While not typically something you would see with a 3 3/4 figure line, the smaller accessory packs were actually pretty awesome. They offered clothing, accessories, and even bits and pieces of vehicles that incorporated well with the figures.
Darth Maul, Obi-Wan Kenobi, Qui-Gon Jinn
Gungan Catapult Accessory Set, Flash Cannon Accessory Set
Tatooine Accessory Set, Tattoine Disguise Set, Underwater Accessory Set, Hyperdrive Repair Kit
Rapel Line Attack, Podracer Fuel Station, Naboo Accessory Set, Sith Accessory Set
CINEMA SCENSE AND CARRY CASES
Three cinema scene three packs were created for the Episode I line, but sadly two out of the three contained Anakin Skywalker figures.
The R2-D2 Carryall Playset was an interesting piece in and of itself. While it was a carry case, it also converted into a playset, and included an exclusive rolled up Battle Droid. Though in the long run, it didn't hold many figures.
Mos Espa Encounter, Watto's Box
Tatooine Showdown, R2-D2 Carryall Playset
Most of the creatures came packed with a figure. The Jabba the Hutt with 2-Headed Announcer was the most difficult one to track down out of them all. Being released at the tail end of the Episode I line, it was the one released in the lowest quantities.
Expensive, but yet so cheap in quality was the FAO Schwartz exclusive Fambaa with Shield Generator and Gungan Warrior. At a retail $75.00, it was one of the most expensive toys in the Episode I line.
Kaadu and Jar Jar Binks, Jabba the Hutt with 2-Headed Announcer, Ammo Wagon with Falumpaset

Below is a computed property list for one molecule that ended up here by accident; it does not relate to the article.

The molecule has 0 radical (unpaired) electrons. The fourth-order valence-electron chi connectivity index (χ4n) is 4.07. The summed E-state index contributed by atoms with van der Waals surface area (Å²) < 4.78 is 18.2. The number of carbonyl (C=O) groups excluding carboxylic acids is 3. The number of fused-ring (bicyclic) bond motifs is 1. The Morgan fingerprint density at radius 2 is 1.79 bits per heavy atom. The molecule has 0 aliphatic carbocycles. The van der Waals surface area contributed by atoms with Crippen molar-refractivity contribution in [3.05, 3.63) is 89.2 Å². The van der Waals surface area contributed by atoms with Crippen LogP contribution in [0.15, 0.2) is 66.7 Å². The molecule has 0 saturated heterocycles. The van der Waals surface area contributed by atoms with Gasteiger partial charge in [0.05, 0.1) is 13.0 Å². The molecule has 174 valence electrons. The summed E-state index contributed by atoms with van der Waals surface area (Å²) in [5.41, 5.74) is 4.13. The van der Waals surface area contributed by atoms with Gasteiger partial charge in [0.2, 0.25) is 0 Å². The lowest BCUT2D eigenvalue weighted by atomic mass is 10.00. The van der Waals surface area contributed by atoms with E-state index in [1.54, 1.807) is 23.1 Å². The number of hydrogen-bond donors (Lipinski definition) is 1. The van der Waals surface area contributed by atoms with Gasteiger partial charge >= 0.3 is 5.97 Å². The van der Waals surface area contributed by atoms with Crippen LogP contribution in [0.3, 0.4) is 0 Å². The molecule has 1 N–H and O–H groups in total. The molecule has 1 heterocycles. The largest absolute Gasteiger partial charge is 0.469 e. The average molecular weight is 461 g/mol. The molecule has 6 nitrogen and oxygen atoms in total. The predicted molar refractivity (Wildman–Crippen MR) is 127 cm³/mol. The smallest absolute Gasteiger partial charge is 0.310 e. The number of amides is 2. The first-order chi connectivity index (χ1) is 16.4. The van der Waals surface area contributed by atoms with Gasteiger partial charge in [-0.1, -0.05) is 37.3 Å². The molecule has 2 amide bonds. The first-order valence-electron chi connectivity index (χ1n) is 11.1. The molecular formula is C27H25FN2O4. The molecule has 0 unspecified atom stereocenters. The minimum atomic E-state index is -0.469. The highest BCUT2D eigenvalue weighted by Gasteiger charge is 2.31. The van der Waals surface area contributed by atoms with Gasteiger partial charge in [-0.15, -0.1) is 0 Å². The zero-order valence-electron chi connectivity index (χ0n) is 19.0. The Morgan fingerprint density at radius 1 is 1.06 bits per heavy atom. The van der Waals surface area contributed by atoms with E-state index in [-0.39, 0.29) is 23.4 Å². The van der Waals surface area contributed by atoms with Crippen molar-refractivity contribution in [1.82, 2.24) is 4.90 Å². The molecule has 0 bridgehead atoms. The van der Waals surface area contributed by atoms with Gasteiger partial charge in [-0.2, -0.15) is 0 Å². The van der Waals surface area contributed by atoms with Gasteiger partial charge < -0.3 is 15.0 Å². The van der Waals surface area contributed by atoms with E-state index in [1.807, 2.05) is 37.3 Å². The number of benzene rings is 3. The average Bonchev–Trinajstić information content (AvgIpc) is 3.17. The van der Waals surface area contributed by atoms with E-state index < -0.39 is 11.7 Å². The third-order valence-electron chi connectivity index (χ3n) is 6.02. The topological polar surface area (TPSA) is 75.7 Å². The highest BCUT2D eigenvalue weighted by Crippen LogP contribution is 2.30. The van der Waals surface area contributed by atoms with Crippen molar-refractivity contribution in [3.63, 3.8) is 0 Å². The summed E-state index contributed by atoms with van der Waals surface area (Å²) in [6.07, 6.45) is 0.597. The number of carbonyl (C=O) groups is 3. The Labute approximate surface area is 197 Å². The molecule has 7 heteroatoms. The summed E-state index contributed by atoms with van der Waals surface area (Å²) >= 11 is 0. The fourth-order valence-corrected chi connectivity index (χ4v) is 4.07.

Eopie with Qui-Gon Jinn, Opee and Qui-Gon Jinn
Fambaa with Shield Generator and Gungan Warrior
Several vehicles were produced for the line, and were broken up into two categories. The first being the Invasion Force which comprised of the first (top) for vehicles in the photo below, and then all the others were simply categorized as vehicles.
Most of the vehicles (including the Invasion Force) included packed in figures.
Gungan Scout Sub with Obi-Wan Kenobi, Gungan Assault Cannon with Jar Jar Binks, Armored Scout Tank with Battle Droid, Sith Attack Speeder with Darth Maul
Stap and Battle Droid, Sith Speeder and Darth Maul, Flash Speeder
Sebulba's Podracer, Anakin's Podracer
One of the most expensive, and impressive toys produced in the entire Star Wars toy line to date is the three feet long Electronic Naboo Royal Starship. The thing was massive, had incredible detail, and was a ton of fun to play with.
Electronic Naboo Fighter, Droid Fighters, Trade Federation Tank
Electronic Naboo Royal Starship
Only two playsets were created for the line, and both were based off the final battle in Naboo.
Theed Hanger Playset, Theed Generator Complex (with Battle Droid)
There's nothing wrong with the Episode I toy line. The figures are well sculpted, the vehicles match their overall design, and they were a whole lot of fun to collect. But by the end of its run, it felt (to me) like it never really reached its potential. There were so many possible figures that never got produced. Was it because the result of the film brought all aspects of it crashing down when people finally saw it? Or was Hasbro just eager to move on to a new line? We'll never know for sure.
Join us September 7, 2011 for an in depth look at Star Wars - Power of the Jedi!